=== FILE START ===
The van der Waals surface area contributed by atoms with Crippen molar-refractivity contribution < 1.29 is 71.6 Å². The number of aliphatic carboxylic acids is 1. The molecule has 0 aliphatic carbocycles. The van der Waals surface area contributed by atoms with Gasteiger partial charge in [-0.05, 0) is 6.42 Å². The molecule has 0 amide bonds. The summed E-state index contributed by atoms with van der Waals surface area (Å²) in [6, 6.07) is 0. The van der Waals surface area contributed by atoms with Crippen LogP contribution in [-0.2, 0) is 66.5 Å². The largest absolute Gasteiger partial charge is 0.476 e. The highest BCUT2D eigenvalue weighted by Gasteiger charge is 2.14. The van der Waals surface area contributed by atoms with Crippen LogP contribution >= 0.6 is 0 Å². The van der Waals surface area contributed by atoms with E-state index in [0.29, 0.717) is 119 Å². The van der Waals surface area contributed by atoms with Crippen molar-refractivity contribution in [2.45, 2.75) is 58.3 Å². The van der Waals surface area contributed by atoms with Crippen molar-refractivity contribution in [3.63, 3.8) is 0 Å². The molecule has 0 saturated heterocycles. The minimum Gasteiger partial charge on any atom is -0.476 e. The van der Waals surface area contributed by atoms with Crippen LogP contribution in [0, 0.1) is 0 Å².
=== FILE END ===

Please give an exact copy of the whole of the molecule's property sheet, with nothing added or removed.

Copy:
The van der Waals surface area contributed by atoms with Crippen molar-refractivity contribution < 1.29 is 71.6 Å². The number of aliphatic carboxylic acids is 1. The molecule has 0 aliphatic carbocycles. The van der Waals surface area contributed by atoms with Gasteiger partial charge in [-0.05, 0) is 6.42 Å². The molecule has 0 amide bonds. The summed E-state index contributed by atoms with van der Waals surface area (Å²) in [6, 6.07) is 0. The van der Waals surface area contributed by atoms with Crippen LogP contribution in [-0.2, 0) is 66.5 Å². The largest absolute Gasteiger partial charge is 0.476 e. The highest BCUT2D eigenvalue weighted by Gasteiger charge is 2.14. The van der Waals surface area contributed by atoms with Crippen LogP contribution >= 0.6 is 0 Å². The van der Waals surface area contributed by atoms with E-state index in [0.29, 0.717) is 119 Å². The van der Waals surface area contributed by atoms with Crippen molar-refractivity contribution in [2.45, 2.75) is 58.3 Å². The van der Waals surface area contributed by atoms with Crippen molar-refractivity contribution in [3.63, 3.8) is 0 Å². The molecule has 0 saturated heterocycles. The minimum Gasteiger partial charge on any atom is -0.476 e. The van der Waals surface area contributed by atoms with Crippen LogP contribution in [0, 0.1) is 0 Å².